Alan’s favourite object was a scale 3d model of Pontefract Town Centre, representing a town plan that never was.
Jackie’s favourite objects were the range of Pontefract Cake tins and packaging. We each remembered the ones from our childhood, so older than others…
Philip’s favourite object was a Victorian range and mangle – items once sold at Pontefract Market. They reminded him of his childhood home.
We then went back to the classroom and created our own Museum of items special to us.
Paul brought in a fridge magnet, a memento from his visit to the Terracotta Warriors.
Ann brought in a carved elephant, a present from her son, from his travels to Kenya.
Philip brought in a bible, presented to him when he left school. It was full of good-wish messages from his school chums.
Jackie brought in a photo of her mum Dolly. She spoke about the importance of her Mum (who has now passed) on her life.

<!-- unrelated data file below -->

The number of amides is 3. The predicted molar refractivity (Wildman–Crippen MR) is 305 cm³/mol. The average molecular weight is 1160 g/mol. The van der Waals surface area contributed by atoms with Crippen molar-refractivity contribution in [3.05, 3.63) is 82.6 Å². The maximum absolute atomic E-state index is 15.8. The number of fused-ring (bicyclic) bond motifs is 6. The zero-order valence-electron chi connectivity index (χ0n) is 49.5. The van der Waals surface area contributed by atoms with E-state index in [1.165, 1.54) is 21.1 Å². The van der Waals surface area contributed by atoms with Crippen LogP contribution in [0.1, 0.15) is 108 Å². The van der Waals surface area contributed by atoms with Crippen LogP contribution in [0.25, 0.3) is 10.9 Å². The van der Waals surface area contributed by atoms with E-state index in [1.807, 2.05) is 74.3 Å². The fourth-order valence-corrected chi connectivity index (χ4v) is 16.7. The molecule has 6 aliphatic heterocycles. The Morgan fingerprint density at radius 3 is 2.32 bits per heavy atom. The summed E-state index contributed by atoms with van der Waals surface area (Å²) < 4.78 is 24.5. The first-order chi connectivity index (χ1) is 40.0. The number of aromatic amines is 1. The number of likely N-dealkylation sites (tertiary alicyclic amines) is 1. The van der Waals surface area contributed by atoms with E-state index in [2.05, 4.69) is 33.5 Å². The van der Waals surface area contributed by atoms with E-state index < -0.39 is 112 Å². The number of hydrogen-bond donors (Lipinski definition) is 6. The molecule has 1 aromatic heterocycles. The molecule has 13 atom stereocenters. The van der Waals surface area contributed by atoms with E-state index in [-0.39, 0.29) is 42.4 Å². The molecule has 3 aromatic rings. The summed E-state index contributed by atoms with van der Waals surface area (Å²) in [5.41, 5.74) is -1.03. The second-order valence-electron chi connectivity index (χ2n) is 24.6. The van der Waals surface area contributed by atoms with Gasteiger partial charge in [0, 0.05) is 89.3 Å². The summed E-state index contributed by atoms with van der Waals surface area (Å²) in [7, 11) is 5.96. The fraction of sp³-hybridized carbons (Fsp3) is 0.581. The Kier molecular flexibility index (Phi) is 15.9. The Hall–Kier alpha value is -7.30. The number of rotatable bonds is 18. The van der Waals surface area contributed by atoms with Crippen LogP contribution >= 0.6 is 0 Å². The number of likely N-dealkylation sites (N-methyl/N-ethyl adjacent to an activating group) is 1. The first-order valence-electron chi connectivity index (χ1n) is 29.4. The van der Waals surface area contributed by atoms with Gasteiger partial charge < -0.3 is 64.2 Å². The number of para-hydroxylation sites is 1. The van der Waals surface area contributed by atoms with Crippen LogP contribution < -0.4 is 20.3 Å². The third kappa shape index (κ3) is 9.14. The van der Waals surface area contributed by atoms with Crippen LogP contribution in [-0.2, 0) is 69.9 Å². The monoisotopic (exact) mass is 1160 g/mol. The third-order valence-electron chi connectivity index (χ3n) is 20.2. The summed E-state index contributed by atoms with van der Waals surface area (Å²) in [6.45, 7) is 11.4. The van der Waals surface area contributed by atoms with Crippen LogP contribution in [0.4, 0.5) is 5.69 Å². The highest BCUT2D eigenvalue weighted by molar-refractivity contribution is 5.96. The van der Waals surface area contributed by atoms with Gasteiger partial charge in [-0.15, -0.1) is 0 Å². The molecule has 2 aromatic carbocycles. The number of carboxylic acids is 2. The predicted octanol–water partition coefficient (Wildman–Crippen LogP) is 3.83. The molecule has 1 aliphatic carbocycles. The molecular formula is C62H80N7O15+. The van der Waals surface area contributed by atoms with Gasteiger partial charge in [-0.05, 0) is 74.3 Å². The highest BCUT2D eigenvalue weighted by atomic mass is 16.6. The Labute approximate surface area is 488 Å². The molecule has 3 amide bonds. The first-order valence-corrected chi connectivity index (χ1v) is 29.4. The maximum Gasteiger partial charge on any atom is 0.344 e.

Alan brought in his favourite truck model, from his vast collection. His dream is to have a ride in a truck.
Chris brought in a montage of photos of his Great Granddad, who played Rugby League in the early 1900’s, and once played for England.
Week 9: A Special Tour of Nostell Priory
Even though Nostell Priory was closed for the season, we were invited to a special tour of the inside.
We started our tour in the cellars and learned about the early origins of the site: as a Monastic Priory, and saw a range of architectural stonework and carved timbers. We then visited the house museum room, and admired the cabinet of curiosities and the Doll’s House made by Chippendale.
We then visited the upstairs rooms, many of which had been put-to-bed for the winter. We saw the equipment used for cleaning and conservation of the furniture and artwork in the house.
We spent the rest of the afternoon strolling around the landscaped gardens, hunting (somewhat unsuccessfully for the icehouse.
Week 10: Making Our Project Scrapbook